Their locks travel down their waist and they are clad in saffron or white. They walk around, aloof from the world, plucking their single-stringed instrument. Their earthy voices fill the air and they harmonise with the chirping of birds as they melt with the rhythm of the soil. They are mystical and whimsical and fall beyond the religious factions that plague society. They believe in the oneness of the soul and God, having devoted their lives to the magic of the universe. They are the Bauls: the bards who represent unity in diversity.
Who are the Bauls of Bengal?
Bauls can be recognised as both a religious and cultural group of India. Their songs are best known or considered to be an invocation of God within oneself. Their path to music is the destination towards finding him.
Bauls are found primarily in West Bengal in India and in Bangladesh. There are three major communities or lineages of bauls. The first is associated with the Birbhum District, which is traditionally considered to be the source of the Baul tradition in West Bengal. Music from this tradition is indicative of the many influences it seamlessly incorporates, including Tantric Buddhism and Shaktism (goddess worship). The second community is known as the Navadvipa sampradaya, which has strong Bengali Vaishnava influence. The third group is the Muslim Bauls or fakir sampradaya, found primarily in Bangladesh.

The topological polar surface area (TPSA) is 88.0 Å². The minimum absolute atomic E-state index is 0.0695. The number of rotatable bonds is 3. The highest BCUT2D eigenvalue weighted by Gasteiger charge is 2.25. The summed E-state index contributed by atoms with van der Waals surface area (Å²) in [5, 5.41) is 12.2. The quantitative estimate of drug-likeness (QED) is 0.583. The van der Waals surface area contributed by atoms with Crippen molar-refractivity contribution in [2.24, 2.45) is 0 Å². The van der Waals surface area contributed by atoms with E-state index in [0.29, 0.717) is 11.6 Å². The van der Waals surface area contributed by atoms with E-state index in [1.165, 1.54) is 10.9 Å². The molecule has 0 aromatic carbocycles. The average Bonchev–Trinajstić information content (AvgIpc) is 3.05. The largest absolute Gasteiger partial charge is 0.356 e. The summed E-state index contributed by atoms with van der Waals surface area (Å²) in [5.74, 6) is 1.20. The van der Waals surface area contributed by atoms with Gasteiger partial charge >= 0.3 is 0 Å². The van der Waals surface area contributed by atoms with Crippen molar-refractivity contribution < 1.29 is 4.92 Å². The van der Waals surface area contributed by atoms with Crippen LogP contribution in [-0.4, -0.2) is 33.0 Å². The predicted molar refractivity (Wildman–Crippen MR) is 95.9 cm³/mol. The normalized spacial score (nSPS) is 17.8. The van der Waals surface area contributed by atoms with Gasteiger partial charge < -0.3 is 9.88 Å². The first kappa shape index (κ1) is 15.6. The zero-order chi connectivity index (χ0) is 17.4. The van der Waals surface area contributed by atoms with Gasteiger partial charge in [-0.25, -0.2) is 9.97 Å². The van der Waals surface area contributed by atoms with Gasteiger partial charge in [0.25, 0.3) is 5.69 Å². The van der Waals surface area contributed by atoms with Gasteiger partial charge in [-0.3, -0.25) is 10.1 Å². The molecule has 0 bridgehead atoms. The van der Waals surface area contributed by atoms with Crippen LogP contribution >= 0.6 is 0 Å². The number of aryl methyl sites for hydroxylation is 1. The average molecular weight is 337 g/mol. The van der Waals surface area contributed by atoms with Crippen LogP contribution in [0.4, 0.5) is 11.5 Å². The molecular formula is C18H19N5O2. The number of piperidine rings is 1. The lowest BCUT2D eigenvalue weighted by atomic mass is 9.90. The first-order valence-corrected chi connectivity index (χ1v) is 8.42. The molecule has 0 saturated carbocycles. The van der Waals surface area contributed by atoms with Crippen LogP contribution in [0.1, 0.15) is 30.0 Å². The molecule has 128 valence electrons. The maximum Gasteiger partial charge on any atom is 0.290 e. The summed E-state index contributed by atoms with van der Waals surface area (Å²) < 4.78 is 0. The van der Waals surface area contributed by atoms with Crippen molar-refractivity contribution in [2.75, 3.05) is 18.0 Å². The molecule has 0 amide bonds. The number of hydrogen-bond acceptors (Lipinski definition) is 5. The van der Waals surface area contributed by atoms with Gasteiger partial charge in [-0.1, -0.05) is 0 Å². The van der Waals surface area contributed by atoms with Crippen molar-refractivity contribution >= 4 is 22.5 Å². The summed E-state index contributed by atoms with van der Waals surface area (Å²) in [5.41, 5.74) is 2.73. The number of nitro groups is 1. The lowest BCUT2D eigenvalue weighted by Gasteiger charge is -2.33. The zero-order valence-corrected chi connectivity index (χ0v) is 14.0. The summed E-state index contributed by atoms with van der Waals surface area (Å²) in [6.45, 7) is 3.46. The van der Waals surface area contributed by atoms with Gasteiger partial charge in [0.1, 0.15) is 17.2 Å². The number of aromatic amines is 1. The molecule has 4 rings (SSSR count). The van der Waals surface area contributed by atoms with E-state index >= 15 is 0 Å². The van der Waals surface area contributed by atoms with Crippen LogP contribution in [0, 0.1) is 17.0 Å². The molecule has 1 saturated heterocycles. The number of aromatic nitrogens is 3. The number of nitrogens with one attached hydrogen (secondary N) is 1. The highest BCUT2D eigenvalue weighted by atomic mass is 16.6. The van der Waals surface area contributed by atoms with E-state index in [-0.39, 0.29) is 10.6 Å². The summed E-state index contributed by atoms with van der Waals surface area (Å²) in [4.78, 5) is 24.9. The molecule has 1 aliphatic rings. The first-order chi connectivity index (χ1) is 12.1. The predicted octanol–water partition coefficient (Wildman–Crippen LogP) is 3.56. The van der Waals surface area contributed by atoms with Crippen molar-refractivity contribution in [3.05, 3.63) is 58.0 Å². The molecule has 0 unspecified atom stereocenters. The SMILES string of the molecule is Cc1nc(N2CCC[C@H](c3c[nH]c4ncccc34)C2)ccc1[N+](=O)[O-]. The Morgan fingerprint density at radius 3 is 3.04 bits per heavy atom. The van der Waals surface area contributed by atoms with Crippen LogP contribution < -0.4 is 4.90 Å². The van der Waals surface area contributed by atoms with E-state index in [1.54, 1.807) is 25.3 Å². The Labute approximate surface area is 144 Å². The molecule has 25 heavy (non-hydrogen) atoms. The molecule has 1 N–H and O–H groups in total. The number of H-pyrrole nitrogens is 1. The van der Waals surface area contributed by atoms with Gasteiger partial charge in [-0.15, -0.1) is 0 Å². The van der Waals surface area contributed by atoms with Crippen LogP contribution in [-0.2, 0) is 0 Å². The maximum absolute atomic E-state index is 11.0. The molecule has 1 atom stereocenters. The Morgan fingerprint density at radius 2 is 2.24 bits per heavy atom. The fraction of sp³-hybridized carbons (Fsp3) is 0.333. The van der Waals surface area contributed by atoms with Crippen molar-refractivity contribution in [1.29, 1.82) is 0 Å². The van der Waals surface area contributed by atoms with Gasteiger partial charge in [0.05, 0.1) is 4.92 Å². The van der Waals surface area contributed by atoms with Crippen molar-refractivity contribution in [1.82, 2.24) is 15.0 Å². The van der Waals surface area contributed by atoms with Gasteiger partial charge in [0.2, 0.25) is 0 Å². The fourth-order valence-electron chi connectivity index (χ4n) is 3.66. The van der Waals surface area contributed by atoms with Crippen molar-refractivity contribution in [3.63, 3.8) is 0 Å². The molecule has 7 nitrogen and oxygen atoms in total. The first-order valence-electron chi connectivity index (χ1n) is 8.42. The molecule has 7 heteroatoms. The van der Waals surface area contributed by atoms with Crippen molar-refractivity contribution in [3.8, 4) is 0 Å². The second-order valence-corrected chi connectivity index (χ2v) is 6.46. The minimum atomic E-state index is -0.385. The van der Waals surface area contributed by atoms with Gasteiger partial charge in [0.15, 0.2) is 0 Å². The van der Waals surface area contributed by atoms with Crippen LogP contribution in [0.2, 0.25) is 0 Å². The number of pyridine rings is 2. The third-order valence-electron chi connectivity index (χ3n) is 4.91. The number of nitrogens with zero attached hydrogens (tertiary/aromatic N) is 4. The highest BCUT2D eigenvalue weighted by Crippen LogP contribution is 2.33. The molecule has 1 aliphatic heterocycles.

The Tenets of Bauls’ Music
According to their religious theology and practice, the Bauls believe that God exists physically in the world, especially within the human body. This stands in contrast to the more traditional Indian religious thought that emphasises the importance of purity and transcendence of the physical world. For Bauls, the body itself is pure because they believe that god is present within it.
Music is central to baul belief as there is no revealed text and no single founder. Instead, knowledge is passed down from the teacher to the student through songs. These songs are a mix of spontaneity (sahaja) and reflect the state of religious ecstasy and creativity that come of their own accord, without effort that are highly valued by bauls. Alternatively, other songs describe the role of disciplined religious practice (sadhana), which seek to induce the state of ecstasy (bhava).
Today, bauls are both religious practitioners and entertainers. Further, with the popularity of Christianity among westernised Indians, baul songs now include Christian elements as well. Thus, baul songs can be understood as a beautiful confluence of religious harmony.
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